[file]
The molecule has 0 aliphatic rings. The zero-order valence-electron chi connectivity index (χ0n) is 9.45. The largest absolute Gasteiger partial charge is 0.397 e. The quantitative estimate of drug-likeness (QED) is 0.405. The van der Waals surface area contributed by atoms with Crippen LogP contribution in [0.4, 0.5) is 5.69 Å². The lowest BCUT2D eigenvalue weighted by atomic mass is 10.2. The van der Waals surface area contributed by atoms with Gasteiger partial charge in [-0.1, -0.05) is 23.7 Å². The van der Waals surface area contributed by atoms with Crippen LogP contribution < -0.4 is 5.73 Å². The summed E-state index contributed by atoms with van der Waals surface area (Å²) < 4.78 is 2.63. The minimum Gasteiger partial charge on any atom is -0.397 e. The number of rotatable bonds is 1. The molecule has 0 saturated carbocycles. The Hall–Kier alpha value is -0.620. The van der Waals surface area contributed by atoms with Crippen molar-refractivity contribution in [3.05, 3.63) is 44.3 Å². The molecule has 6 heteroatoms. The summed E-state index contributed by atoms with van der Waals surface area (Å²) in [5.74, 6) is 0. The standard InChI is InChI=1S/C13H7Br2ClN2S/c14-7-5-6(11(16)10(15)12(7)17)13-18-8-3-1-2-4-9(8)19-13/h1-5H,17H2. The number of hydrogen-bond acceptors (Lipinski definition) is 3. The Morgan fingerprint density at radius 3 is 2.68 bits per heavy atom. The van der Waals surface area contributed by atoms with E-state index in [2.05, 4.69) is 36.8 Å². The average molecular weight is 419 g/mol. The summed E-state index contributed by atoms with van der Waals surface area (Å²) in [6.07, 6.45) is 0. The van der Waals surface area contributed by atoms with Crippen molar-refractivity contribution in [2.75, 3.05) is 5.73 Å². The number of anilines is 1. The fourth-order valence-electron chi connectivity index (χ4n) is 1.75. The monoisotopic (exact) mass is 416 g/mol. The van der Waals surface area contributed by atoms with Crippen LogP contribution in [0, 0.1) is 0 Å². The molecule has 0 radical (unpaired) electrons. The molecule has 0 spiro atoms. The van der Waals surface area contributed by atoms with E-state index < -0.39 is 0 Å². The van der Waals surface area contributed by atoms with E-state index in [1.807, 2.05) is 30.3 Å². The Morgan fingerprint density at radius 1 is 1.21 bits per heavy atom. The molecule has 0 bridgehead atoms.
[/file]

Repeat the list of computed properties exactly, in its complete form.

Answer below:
The molecule has 0 aliphatic rings. The zero-order valence-electron chi connectivity index (χ0n) is 9.45. The largest absolute Gasteiger partial charge is 0.397 e. The quantitative estimate of drug-likeness (QED) is 0.405. The van der Waals surface area contributed by atoms with Crippen LogP contribution in [0.4, 0.5) is 5.69 Å². The lowest BCUT2D eigenvalue weighted by atomic mass is 10.2. The van der Waals surface area contributed by atoms with Gasteiger partial charge in [-0.1, -0.05) is 23.7 Å². The van der Waals surface area contributed by atoms with Crippen LogP contribution < -0.4 is 5.73 Å². The summed E-state index contributed by atoms with van der Waals surface area (Å²) < 4.78 is 2.63. The minimum Gasteiger partial charge on any atom is -0.397 e. The number of rotatable bonds is 1. The molecule has 0 saturated carbocycles. The Hall–Kier alpha value is -0.620. The van der Waals surface area contributed by atoms with Crippen molar-refractivity contribution in [3.05, 3.63) is 44.3 Å². The molecule has 6 heteroatoms. The summed E-state index contributed by atoms with van der Waals surface area (Å²) in [5.74, 6) is 0. The standard InChI is InChI=1S/C13H7Br2ClN2S/c14-7-5-6(11(16)10(15)12(7)17)13-18-8-3-1-2-4-9(8)19-13/h1-5H,17H2. The number of hydrogen-bond acceptors (Lipinski definition) is 3. The Morgan fingerprint density at radius 3 is 2.68 bits per heavy atom. The van der Waals surface area contributed by atoms with E-state index in [2.05, 4.69) is 36.8 Å². The average molecular weight is 419 g/mol. The summed E-state index contributed by atoms with van der Waals surface area (Å²) in [6.07, 6.45) is 0. The van der Waals surface area contributed by atoms with Crippen molar-refractivity contribution in [2.75, 3.05) is 5.73 Å². The number of anilines is 1. The fourth-order valence-electron chi connectivity index (χ4n) is 1.75. The monoisotopic (exact) mass is 416 g/mol. The van der Waals surface area contributed by atoms with Crippen LogP contribution in [0, 0.1) is 0 Å². The molecule has 0 radical (unpaired) electrons. The molecule has 0 spiro atoms. The van der Waals surface area contributed by atoms with E-state index < -0.39 is 0 Å². The van der Waals surface area contributed by atoms with E-state index in [1.807, 2.05) is 30.3 Å². The Morgan fingerprint density at radius 1 is 1.21 bits per heavy atom. The molecule has 0 bridgehead atoms.